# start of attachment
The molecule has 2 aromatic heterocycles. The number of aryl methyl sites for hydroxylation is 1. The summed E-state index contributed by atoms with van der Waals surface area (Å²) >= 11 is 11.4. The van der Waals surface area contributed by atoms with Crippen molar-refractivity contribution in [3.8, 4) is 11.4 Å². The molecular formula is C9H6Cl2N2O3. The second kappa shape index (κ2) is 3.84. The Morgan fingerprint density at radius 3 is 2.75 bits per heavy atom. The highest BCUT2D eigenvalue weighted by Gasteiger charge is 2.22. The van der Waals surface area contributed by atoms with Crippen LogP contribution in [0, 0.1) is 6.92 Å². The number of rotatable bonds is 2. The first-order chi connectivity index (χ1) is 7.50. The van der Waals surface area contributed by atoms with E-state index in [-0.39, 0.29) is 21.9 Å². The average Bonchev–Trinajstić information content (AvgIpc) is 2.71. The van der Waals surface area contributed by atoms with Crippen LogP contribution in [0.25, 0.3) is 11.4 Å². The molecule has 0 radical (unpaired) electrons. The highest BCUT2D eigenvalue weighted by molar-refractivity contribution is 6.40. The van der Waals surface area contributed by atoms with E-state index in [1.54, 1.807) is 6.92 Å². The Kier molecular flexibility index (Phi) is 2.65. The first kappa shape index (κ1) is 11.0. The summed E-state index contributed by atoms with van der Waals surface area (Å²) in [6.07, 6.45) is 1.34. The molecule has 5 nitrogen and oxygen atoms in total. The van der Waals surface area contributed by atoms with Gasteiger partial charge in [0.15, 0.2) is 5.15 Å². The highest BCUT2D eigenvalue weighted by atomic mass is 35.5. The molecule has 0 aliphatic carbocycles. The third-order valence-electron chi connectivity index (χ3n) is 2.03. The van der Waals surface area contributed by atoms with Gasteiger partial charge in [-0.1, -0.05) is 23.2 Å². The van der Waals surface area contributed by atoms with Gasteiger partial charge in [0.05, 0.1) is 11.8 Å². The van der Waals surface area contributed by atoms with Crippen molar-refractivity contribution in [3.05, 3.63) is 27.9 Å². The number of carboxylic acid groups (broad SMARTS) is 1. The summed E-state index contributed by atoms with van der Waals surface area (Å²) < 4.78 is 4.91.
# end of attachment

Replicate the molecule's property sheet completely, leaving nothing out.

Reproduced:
The molecule has 2 aromatic heterocycles. The number of aryl methyl sites for hydroxylation is 1. The summed E-state index contributed by atoms with van der Waals surface area (Å²) >= 11 is 11.4. The van der Waals surface area contributed by atoms with Crippen molar-refractivity contribution in [3.8, 4) is 11.4 Å². The molecular formula is C9H6Cl2N2O3. The second kappa shape index (κ2) is 3.84. The Morgan fingerprint density at radius 3 is 2.75 bits per heavy atom. The highest BCUT2D eigenvalue weighted by Gasteiger charge is 2.22. The van der Waals surface area contributed by atoms with Crippen LogP contribution in [0, 0.1) is 6.92 Å². The number of rotatable bonds is 2. The first-order chi connectivity index (χ1) is 7.50. The van der Waals surface area contributed by atoms with E-state index in [-0.39, 0.29) is 21.9 Å². The average Bonchev–Trinajstić information content (AvgIpc) is 2.71. The van der Waals surface area contributed by atoms with Crippen LogP contribution in [0.25, 0.3) is 11.4 Å². The molecule has 0 radical (unpaired) electrons. The highest BCUT2D eigenvalue weighted by molar-refractivity contribution is 6.40. The van der Waals surface area contributed by atoms with E-state index in [1.54, 1.807) is 6.92 Å². The Kier molecular flexibility index (Phi) is 2.65. The first kappa shape index (κ1) is 11.0. The summed E-state index contributed by atoms with van der Waals surface area (Å²) in [6.07, 6.45) is 1.34. The molecule has 5 nitrogen and oxygen atoms in total. The van der Waals surface area contributed by atoms with Gasteiger partial charge in [0.15, 0.2) is 5.15 Å². The highest BCUT2D eigenvalue weighted by atomic mass is 35.5. The molecule has 0 aliphatic carbocycles. The third-order valence-electron chi connectivity index (χ3n) is 2.03. The van der Waals surface area contributed by atoms with Gasteiger partial charge in [-0.1, -0.05) is 23.2 Å². The van der Waals surface area contributed by atoms with Gasteiger partial charge in [0.05, 0.1) is 11.8 Å². The van der Waals surface area contributed by atoms with Crippen molar-refractivity contribution in [3.05, 3.63) is 27.9 Å². The number of carboxylic acid groups (broad SMARTS) is 1. The summed E-state index contributed by atoms with van der Waals surface area (Å²) < 4.78 is 4.91.